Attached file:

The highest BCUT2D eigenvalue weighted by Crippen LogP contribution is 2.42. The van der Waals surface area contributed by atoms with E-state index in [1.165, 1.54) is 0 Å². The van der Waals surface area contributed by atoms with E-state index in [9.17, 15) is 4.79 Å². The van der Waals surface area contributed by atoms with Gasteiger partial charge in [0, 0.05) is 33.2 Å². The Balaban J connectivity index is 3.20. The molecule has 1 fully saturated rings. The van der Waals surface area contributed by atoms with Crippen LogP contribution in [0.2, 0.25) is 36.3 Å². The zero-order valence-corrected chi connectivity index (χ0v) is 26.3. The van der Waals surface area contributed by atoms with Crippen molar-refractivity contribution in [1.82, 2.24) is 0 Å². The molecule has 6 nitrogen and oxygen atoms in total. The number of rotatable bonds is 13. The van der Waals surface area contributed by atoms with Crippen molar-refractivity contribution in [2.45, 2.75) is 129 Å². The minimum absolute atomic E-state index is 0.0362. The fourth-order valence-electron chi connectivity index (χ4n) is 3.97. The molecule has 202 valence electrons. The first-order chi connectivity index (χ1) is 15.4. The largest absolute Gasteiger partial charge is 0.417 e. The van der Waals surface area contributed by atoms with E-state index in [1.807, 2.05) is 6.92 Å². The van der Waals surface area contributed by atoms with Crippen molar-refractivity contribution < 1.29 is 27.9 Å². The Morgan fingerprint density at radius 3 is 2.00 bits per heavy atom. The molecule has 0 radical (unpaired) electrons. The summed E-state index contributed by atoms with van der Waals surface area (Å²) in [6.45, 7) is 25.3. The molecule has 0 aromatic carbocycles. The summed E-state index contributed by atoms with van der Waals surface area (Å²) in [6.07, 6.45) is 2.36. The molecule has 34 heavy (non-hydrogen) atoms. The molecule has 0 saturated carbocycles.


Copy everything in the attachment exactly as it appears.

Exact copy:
The highest BCUT2D eigenvalue weighted by Crippen LogP contribution is 2.42. The van der Waals surface area contributed by atoms with E-state index in [1.165, 1.54) is 0 Å². The van der Waals surface area contributed by atoms with E-state index in [9.17, 15) is 4.79 Å². The van der Waals surface area contributed by atoms with Gasteiger partial charge in [0, 0.05) is 33.2 Å². The Balaban J connectivity index is 3.20. The molecule has 1 fully saturated rings. The van der Waals surface area contributed by atoms with Crippen LogP contribution in [0.2, 0.25) is 36.3 Å². The zero-order valence-corrected chi connectivity index (χ0v) is 26.3. The van der Waals surface area contributed by atoms with Crippen molar-refractivity contribution in [1.82, 2.24) is 0 Å². The molecule has 6 nitrogen and oxygen atoms in total. The number of rotatable bonds is 13. The van der Waals surface area contributed by atoms with Crippen molar-refractivity contribution in [2.45, 2.75) is 129 Å². The minimum absolute atomic E-state index is 0.0362. The fourth-order valence-electron chi connectivity index (χ4n) is 3.97. The molecule has 202 valence electrons. The first-order chi connectivity index (χ1) is 15.4. The largest absolute Gasteiger partial charge is 0.417 e. The van der Waals surface area contributed by atoms with E-state index in [1.807, 2.05) is 6.92 Å². The van der Waals surface area contributed by atoms with Crippen molar-refractivity contribution < 1.29 is 27.9 Å². The Morgan fingerprint density at radius 3 is 2.00 bits per heavy atom. The molecule has 0 radical (unpaired) electrons. The summed E-state index contributed by atoms with van der Waals surface area (Å²) in [6.45, 7) is 25.3. The molecule has 0 aromatic carbocycles. The summed E-state index contributed by atoms with van der Waals surface area (Å²) in [6.07, 6.45) is 2.36. The molecule has 34 heavy (non-hydrogen) atoms. The molecule has 0 saturated carbocycles.